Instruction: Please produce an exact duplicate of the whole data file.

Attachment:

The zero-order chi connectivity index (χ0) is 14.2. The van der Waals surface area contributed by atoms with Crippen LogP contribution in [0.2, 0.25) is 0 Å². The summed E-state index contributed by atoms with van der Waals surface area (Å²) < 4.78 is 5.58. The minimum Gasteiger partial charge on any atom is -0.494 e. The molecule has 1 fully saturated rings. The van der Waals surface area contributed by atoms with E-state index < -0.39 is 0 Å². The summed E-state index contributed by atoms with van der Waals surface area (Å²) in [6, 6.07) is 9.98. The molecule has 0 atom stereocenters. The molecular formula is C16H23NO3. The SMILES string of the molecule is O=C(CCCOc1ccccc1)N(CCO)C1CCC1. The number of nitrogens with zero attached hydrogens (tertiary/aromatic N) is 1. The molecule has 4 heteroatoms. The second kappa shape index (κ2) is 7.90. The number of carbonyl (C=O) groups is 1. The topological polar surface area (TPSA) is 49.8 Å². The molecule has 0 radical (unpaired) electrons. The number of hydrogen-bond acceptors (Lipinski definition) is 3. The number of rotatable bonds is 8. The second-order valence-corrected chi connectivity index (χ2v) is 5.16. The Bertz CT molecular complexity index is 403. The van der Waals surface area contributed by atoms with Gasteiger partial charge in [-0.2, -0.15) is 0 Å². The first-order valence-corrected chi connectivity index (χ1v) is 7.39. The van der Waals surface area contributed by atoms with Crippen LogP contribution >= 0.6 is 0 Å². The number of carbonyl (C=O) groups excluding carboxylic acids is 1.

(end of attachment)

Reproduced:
The zero-order chi connectivity index (χ0) is 14.2. The van der Waals surface area contributed by atoms with Crippen LogP contribution in [0.2, 0.25) is 0 Å². The summed E-state index contributed by atoms with van der Waals surface area (Å²) < 4.78 is 5.58. The minimum Gasteiger partial charge on any atom is -0.494 e. The molecule has 1 fully saturated rings. The van der Waals surface area contributed by atoms with E-state index < -0.39 is 0 Å². The summed E-state index contributed by atoms with van der Waals surface area (Å²) in [6, 6.07) is 9.98. The molecule has 0 atom stereocenters. The molecular formula is C16H23NO3. The SMILES string of the molecule is O=C(CCCOc1ccccc1)N(CCO)C1CCC1. The number of nitrogens with zero attached hydrogens (tertiary/aromatic N) is 1. The molecule has 4 heteroatoms. The second kappa shape index (κ2) is 7.90. The number of carbonyl (C=O) groups is 1. The topological polar surface area (TPSA) is 49.8 Å². The molecule has 0 radical (unpaired) electrons. The number of hydrogen-bond acceptors (Lipinski definition) is 3. The number of rotatable bonds is 8. The second-order valence-corrected chi connectivity index (χ2v) is 5.16. The Bertz CT molecular complexity index is 403. The van der Waals surface area contributed by atoms with Gasteiger partial charge in [-0.2, -0.15) is 0 Å². The first-order valence-corrected chi connectivity index (χ1v) is 7.39. The van der Waals surface area contributed by atoms with Crippen LogP contribution >= 0.6 is 0 Å². The number of carbonyl (C=O) groups excluding carboxylic acids is 1.